Tampa Bay Rays Position by Position Breakdown: Right Field


We can talk all day about whether the Wil Myers trade a success or disaster for the Tampa Bay Rays and Kansas City Royals. Either way, it happened and both teams benefited from the trade as Kansas City got the frontline starting pitcher they wanted in James Shields, and Tampa Bay got a cornerstone player in Wil Myers. Let’s look at how Myers and the rest of the crew did this season for the Rays in right field.

Wil Myers– While the Rookie of the Year could use some help with the hair, there were not many detractors to his rookie season. Batting .293/.354/.478 (132 OPS+) with 23 doubles, 13 homers, and 53 RBI in half a season is already pretty good, and there is only room for improvement for Myers. He will hit for more power, get more comfortable in the outfield (I don’t think we are going to ask him to play centerfield again), and recognize pitches better. When the trade happened, there was this theory that Myers had a weakness against breaking balls. But according to Brooks Baseball, he did pretty well off sliders, hitting the second-most home runs off any pitch against them, and slugged .460. Curveballs were a little more sketchy, but his pitch value against them was not so bad at -2.0 and should only get better moving forward. When we see a prospect as talented as Wil Myers, sometimes we have an urge to nitpick. The future is bright for Wil, and we have 6 years of team control to see just how good he becomes.

I talked about Matt Joyce here.

Free-Agent Options

While we know that Myers will be back, it doesn’t mean you should neglect the position if there are players that can help. So are there any players that can help the Rays?

Shin-Soo Choo– The Rays would love to have him delivering a .400 OBP out of the leadoff spot, but he is priced out of Tampa Bay’s budget…by quite a bit.

Mike Morse– Morse was hotly discussed as being a mid-season acquistion for Tampa Bay, and while that never came to fruition he could now be a free agent acquisition for the team. 2013 was a bad year for Morse as he hit to a .215/.270/.381 line in 337 plate appearances with lowest OPS+ of his career (84) and just 13 home runs. Perhaps his right quad strain that caused him to miss 42 games was more detrimental then he thought and pushed himself to play when he shouldn’t have. The positive side of that, though, is that Morse’s down year could price him right into the Rays’ budget. Morse is one of the few hitters in free agency that has hit 30 home runs in a season, and even after  he underwent surgery on his left wrist in October, teams covet his power. He might be an everyday first baseman/DH with some occasional outfield duty for Tampa Bay, and the potential for more playing time on a contending should be more enticing than being a part-timer somewhere else. At this year’s trade deadline, the Rays were pushing hard for both David DeJesus and Morse. They acquired DeJesus a few weeks later and then extended him this offseason. Could Morse be coming along as well?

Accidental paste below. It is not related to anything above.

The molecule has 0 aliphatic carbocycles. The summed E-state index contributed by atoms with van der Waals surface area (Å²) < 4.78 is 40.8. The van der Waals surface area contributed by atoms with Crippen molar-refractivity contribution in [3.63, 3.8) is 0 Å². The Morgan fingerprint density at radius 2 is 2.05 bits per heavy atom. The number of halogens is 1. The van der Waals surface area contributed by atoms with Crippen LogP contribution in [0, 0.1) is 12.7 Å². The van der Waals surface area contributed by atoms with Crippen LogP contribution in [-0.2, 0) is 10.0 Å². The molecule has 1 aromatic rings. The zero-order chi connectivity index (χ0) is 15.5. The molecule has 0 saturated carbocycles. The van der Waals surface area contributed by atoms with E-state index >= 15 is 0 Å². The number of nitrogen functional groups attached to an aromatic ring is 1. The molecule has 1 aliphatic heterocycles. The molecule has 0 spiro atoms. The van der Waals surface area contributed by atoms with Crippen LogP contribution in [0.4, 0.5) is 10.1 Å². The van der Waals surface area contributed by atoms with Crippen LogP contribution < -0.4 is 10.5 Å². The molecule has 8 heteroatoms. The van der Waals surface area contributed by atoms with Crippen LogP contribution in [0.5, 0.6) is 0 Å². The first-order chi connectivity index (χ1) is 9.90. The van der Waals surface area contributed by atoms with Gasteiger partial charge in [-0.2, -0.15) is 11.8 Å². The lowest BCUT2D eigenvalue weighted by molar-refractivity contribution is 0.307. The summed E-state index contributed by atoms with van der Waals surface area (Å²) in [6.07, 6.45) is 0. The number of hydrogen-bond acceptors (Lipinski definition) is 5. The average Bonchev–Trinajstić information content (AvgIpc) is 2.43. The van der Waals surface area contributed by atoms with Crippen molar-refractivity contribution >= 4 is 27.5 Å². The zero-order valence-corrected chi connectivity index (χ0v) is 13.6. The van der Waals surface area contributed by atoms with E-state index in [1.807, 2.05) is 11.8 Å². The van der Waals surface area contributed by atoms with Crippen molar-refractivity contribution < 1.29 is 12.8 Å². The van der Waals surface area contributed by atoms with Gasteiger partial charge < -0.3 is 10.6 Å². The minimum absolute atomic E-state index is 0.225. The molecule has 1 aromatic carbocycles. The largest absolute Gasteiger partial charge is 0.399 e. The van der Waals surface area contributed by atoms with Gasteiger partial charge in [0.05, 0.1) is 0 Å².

Roger Bernadina– A former top prospect of Washington, Bernardina’s career has never come to fruition like the way the Nationals had hoped. Bernadina is a good runner, can play the entire outfield, has shown solid plate discipline in the past, and has a really good arm. The problem has always been that he can’t hit as evidenced by a .239/.307/.359 career line. His raw tools have always been salivating to watch ,and he will find another deal just based on the potential for him to break out. Bernadina chose free agency after being outrighted by the Philadelphia Phillies after 2013 and could provide a good value to the Rays. The problem is that he hits lefty and has been platooned against lefties his entire career, and the Rays already have three lefty-hitting outfielders on the active roster. Nevertheless, if the Rays could get Bernadina on a low-cost deal, it may be too tough to say no.

With Wil Myers playing every day in right field, the Tampa Bay Rays do not need to look for everyday options in the market, just role players who can provide value in other ways. Morse and Bernadina lie on the opposite edges of the spectrum as players, with Morse being a power bat and Bernadina being a speed and defense-oriented backup, but both have the ability to contribute to the Rays’ 2013 effort if the financials work out for them to come aboard.